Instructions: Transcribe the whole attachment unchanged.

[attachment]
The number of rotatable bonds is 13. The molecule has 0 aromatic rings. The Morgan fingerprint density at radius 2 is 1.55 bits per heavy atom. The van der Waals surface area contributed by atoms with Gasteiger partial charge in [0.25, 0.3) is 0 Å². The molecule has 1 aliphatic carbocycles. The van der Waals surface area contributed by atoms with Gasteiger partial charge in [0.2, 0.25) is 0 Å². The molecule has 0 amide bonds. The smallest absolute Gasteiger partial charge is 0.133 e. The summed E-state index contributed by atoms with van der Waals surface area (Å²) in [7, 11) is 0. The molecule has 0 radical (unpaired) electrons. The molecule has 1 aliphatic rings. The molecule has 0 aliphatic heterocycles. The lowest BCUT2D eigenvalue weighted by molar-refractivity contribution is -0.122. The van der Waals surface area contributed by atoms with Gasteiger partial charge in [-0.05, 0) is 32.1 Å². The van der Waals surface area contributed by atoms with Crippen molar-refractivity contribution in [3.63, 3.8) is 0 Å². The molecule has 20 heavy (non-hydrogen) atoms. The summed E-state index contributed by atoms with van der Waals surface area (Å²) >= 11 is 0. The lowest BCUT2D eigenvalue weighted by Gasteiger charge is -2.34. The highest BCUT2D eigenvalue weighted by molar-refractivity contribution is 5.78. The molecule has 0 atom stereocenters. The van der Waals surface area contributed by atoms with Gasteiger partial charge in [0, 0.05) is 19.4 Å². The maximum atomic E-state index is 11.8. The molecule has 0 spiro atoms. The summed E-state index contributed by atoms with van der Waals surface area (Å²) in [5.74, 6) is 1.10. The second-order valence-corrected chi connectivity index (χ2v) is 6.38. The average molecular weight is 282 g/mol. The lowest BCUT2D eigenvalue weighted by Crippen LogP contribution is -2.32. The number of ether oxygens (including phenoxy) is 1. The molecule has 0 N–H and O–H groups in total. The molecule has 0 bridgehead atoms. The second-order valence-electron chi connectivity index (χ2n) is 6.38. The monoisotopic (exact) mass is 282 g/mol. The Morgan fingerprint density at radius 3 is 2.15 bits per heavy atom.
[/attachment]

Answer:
The number of rotatable bonds is 13. The molecule has 0 aromatic rings. The Morgan fingerprint density at radius 2 is 1.55 bits per heavy atom. The van der Waals surface area contributed by atoms with Gasteiger partial charge in [0.25, 0.3) is 0 Å². The molecule has 1 aliphatic carbocycles. The van der Waals surface area contributed by atoms with Gasteiger partial charge in [0.2, 0.25) is 0 Å². The molecule has 0 amide bonds. The smallest absolute Gasteiger partial charge is 0.133 e. The summed E-state index contributed by atoms with van der Waals surface area (Å²) in [7, 11) is 0. The molecule has 0 radical (unpaired) electrons. The molecule has 1 aliphatic rings. The molecule has 0 aliphatic heterocycles. The lowest BCUT2D eigenvalue weighted by molar-refractivity contribution is -0.122. The van der Waals surface area contributed by atoms with Gasteiger partial charge in [-0.05, 0) is 32.1 Å². The van der Waals surface area contributed by atoms with Crippen molar-refractivity contribution in [3.63, 3.8) is 0 Å². The molecule has 20 heavy (non-hydrogen) atoms. The summed E-state index contributed by atoms with van der Waals surface area (Å²) >= 11 is 0. The lowest BCUT2D eigenvalue weighted by Gasteiger charge is -2.34. The highest BCUT2D eigenvalue weighted by molar-refractivity contribution is 5.78. The molecule has 0 atom stereocenters. The van der Waals surface area contributed by atoms with Gasteiger partial charge in [0, 0.05) is 19.4 Å². The maximum atomic E-state index is 11.8. The molecule has 0 spiro atoms. The summed E-state index contributed by atoms with van der Waals surface area (Å²) in [5.74, 6) is 1.10. The second-order valence-corrected chi connectivity index (χ2v) is 6.38. The average molecular weight is 282 g/mol. The lowest BCUT2D eigenvalue weighted by Crippen LogP contribution is -2.32. The number of ether oxygens (including phenoxy) is 1. The molecule has 0 N–H and O–H groups in total. The molecule has 0 bridgehead atoms. The second-order valence-electron chi connectivity index (χ2n) is 6.38. The monoisotopic (exact) mass is 282 g/mol. The Morgan fingerprint density at radius 3 is 2.15 bits per heavy atom.